The suburbs are synonymous with success. We pride ourselves on having good schools, nice homes, and police sophisticated enough to racially profile without appearing to do so.
That’s why I’m appalled that we refer to the current housing woes as the “home mortgage crisis.”
To me, it’s a home mortgage opportunity.
Let me first provide a brief and mostly accurate explanation of what this mess is all about: A ton of folks bought way more house than they could afford.
Brokers gave them really low payments for the first five years, and then came in like Rumplestiltskins to collect their babies. It’s like when a furniture store advertises “no payments for six months on a new recliner.” You think, “Wow. I don’t have to pay for it for six months! By then, the coffee hut that I’m building on the side of the Shell station might be profitable, and I’ll easily be able to make the payments on that big, comfy chair.” You become so blinded by the opportunity to sit around in luxury that you forget to ask yourself what you’ll do when a Starbucks goes in across the street.
Some people are talking about having the government step in and help those homeowners escape bankruptcy. I don’t know about that.
To me, the government exists to give free bus passes to ex-cons and underpay inner-city social workers. I think if we suburbanites put our subdivided heads together, we can use creativity to solve this problem in a way that brings us closer together as communities.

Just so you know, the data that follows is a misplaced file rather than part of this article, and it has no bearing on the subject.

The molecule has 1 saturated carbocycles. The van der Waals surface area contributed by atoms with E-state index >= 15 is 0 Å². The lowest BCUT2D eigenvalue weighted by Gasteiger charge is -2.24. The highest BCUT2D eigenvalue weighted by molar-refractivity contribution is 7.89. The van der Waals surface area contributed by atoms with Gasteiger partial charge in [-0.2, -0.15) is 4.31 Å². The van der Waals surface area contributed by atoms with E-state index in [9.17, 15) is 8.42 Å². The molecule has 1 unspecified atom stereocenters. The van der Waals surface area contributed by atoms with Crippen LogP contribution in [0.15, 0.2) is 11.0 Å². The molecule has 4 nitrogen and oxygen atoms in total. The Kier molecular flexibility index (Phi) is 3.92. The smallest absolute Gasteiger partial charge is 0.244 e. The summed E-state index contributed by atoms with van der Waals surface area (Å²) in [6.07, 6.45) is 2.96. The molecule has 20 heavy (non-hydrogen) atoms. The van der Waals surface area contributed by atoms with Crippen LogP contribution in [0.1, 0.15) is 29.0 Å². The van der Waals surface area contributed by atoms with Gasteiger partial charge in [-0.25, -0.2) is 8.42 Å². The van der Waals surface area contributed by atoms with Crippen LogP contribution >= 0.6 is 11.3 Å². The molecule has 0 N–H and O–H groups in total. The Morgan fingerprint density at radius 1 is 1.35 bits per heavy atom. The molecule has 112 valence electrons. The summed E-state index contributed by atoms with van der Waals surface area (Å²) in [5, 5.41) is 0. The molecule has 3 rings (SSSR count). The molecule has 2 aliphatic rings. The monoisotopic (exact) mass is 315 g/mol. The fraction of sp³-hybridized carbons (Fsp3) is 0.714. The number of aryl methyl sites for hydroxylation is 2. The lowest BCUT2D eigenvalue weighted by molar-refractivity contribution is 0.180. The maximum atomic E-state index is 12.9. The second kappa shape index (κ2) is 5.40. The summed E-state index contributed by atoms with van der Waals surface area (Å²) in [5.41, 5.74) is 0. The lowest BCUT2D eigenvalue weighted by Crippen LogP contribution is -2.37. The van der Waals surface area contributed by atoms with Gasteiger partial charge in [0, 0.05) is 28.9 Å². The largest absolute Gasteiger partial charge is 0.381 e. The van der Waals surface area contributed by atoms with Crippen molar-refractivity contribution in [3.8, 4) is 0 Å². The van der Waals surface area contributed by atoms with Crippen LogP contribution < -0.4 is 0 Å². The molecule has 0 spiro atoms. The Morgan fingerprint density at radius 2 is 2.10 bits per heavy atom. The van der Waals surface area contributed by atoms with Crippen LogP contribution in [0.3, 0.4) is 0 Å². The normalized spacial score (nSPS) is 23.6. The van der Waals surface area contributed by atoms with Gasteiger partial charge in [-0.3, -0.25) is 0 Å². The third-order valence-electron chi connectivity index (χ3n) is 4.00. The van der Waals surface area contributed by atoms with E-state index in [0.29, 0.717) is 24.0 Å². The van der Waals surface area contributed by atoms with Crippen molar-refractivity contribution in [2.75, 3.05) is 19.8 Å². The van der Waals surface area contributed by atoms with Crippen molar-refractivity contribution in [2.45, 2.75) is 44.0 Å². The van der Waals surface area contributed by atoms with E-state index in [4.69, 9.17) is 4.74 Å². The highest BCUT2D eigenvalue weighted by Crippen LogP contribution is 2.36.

Here are just a few ideas:
Put the neighbor back in the hood: The people who didn’t overextend themselves should offer to let homeowners desperately trying to pay their gigantic mortgages come over and do some yard work.
In fact, the next time you drive by a McMansion with a “for sale” sign on the front, honk your horn, open the back of your SUV and yell out, “I need three to trim hedges and one to mow a lawn.”
McMansion tent cities: If the government should end up bailing out mortgage-strapped suburbanites, let’s combine the bailout with the tent cities program.
Everyone knows how ugly those tents look strewn about church lawns. They make our neighborhoods look like Lollapalooza. Why not pay the homeowners to allow the homeless to live with them in their McMansions?
They can keep their homes — and have fun new guests who are willing to educate them about how the government has laced the water with invisible microchips.
Try one or both of the above in your community. Not only will you feel good about helping your neighbors, but you’ll have the satisfaction of once again demonstrating that suburbia is invincible. That is, until the government forces us all to pay back taxes on the billions of dollars in unreported garage sale earnings.
Jeremy Greenberg is a writer, comedian an Eastside resident. Contact Greenberg at HYPERLINK “http://www.jeremygreenberg.com”www.jeremygreenberg.com